As students adjust to studying at home, MSc Business with Marketing ambassador, Tanya Khan shares her experience of how university life is continuing off-campus. From socialising with friends to participating in online lectures.
Netflix, Nintendo Switch, and navigating time zones
With everyone in different time zones around the world, it has been extremely interesting staying in touch with university friends. Even though we are going through very difficult times, it has been fun to try out different technology to keep connected. Zoom has been a fantastic tool for us to get as many people as possible connected at once. We have been organising regular quizzes and chats, sometimes at very unusual times to suit as many of us as possible.
As well as this, we have been using things like Netflix Party to feel like we’re in the same room when watching films. It simply adds a sidebar to your Netflix viewing and allows you to chat with one another when watching a film at the exact same time. We also tried out the House Party app – it’s great for playing games whilst in a video call with your friends.
Just as lockdown started, a few of my friends and I downloaded the Animal Crossing game on the Nintendo Switch. We often interact on there by visiting one another’s islands and hosting fun virtual events. Whilst we might not all be in the same place or on campus, we have still remained very connected.
Staying involved with student societies
Prior to lockdown, I actively participated in the University newspaper, The Boar. Since we have been unable to host activities in-person, we have been doing various quiz nights and using Netflix Party to watch films as a group. This has been a great way to remain involved in the social aspect of the society in these isolating times. As well as this, the editors of the newspaper have continued to share pitches that you can choose to write about. It’s a great way to create a work-life balance and improve your journalism skills
One of the most interesting things I have done during lockdown is be a guest on the University’s radio channel, RAW. This is something I never would have considered trying in-person, so conducting the show online was an incredible way to ease into trying out radio hosting. We were able to record the show through a voice call, and the team were then able to edit this to make sure it fit into the hour segment with ads. Even though this is something completely out of my comfort zone, I really enjoyed trying something new and creative! I would definitely recommend joining the Student Union’s Corona Community on Facebook to see some of the exciting things different societies are hosting to keep us connected.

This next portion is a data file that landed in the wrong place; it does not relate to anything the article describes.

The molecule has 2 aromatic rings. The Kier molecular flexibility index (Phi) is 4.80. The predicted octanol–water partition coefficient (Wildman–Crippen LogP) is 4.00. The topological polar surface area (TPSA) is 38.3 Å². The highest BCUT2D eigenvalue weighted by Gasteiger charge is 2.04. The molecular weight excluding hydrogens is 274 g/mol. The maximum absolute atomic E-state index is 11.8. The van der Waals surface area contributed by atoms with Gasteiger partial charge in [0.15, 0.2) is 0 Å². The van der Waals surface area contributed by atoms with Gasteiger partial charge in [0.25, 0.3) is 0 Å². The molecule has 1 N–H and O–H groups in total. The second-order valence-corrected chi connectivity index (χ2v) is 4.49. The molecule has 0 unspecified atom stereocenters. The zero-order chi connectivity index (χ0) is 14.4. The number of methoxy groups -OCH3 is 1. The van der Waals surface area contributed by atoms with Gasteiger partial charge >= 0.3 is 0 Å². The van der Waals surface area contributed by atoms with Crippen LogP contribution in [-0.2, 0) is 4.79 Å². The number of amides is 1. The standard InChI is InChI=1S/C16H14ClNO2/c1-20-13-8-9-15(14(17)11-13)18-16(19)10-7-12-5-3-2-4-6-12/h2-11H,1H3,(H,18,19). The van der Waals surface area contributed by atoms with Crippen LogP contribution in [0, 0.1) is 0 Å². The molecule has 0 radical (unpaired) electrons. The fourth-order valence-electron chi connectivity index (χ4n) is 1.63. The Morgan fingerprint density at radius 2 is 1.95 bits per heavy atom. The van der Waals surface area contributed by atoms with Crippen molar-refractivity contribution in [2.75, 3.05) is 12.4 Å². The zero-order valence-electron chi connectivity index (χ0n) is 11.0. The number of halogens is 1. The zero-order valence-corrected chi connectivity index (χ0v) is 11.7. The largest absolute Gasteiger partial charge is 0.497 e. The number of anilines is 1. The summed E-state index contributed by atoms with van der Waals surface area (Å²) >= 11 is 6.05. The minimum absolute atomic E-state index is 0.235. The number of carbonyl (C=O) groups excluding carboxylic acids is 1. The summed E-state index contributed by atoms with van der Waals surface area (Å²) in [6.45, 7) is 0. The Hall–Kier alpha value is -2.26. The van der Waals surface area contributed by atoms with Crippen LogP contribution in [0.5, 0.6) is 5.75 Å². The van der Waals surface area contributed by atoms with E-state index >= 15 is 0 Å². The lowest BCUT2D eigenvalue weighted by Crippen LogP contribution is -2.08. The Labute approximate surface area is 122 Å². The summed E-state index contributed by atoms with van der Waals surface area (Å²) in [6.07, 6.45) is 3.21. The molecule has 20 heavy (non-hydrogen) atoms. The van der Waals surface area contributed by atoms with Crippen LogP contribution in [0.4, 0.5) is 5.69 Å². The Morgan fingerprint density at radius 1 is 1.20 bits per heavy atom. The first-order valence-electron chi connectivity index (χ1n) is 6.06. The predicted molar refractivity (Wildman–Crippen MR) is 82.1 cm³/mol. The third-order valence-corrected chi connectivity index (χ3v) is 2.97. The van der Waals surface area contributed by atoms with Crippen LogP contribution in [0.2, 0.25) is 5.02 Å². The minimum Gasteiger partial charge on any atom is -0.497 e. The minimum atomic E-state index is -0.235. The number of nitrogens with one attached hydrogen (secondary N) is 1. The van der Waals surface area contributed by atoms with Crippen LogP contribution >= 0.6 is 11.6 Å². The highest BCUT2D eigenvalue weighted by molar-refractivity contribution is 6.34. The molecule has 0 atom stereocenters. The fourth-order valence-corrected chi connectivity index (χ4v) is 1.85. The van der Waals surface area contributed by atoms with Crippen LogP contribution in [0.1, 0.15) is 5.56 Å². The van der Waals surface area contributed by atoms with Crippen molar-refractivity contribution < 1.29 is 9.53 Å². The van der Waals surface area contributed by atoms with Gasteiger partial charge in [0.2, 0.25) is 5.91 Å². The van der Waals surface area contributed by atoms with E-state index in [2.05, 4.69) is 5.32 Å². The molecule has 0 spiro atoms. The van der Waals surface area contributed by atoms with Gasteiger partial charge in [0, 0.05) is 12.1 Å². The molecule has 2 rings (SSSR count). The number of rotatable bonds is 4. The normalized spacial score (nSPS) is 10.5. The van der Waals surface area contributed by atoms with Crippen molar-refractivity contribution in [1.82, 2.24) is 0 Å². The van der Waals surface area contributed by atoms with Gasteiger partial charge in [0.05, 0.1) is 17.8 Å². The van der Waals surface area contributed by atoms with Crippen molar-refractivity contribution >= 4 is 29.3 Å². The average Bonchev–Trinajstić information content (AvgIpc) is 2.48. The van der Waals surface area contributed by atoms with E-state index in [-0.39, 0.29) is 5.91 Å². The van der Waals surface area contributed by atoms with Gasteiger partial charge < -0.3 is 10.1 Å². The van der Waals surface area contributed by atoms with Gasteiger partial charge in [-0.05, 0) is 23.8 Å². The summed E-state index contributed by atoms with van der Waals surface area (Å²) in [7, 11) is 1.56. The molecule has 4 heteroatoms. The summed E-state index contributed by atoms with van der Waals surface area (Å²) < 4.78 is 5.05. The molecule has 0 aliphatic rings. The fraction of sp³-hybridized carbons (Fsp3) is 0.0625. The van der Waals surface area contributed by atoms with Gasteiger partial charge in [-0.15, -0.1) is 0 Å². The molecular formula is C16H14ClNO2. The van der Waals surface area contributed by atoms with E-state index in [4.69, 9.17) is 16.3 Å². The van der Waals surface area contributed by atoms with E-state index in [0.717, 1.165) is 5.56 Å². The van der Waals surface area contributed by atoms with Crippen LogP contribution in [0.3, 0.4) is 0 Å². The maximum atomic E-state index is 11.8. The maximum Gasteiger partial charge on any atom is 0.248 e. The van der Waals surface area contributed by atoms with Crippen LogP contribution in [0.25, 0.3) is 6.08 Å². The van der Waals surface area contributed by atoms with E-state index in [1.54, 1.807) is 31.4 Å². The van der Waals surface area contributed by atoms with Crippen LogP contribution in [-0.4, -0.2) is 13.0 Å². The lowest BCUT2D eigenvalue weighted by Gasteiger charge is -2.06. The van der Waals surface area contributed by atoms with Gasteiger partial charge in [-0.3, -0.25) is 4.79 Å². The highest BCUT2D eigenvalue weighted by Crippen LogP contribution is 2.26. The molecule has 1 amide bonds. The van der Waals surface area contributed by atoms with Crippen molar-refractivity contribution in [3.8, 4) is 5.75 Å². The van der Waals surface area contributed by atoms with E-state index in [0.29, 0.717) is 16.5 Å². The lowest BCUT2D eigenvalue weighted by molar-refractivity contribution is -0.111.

Accessing wellbeing support from home
Even though we aren’t on campus at the moment, wellbeing support has still been very much accessible. There has been the option to either conduct sessions by phone or via email, depending on each individual’s preference. I opted for an email appointment for convenience. To do this, you are provided with your counsellor’s details through the Wellbeing Portal a few days in advance of your session. You have to email your query to the specific email at least 48 hours before the appointment, and your counsellor will email you back within the appointment time. I find it much easier to communicate like this, rather than over the phone, so I found this method very convenient.
As well as the University’s Wellbeing Support Services, WBS has been extremely communicative and helpful in answering any queries we have with lectures and assignments. This has been very assuring – even though this is a new experience for all of us, they have been very transparent and helped however they can to accommodate any problems we might have had in working from home. The team are all lovely and quick to reply, so it has been a very smooth transition from in-person lectures to online teaching.
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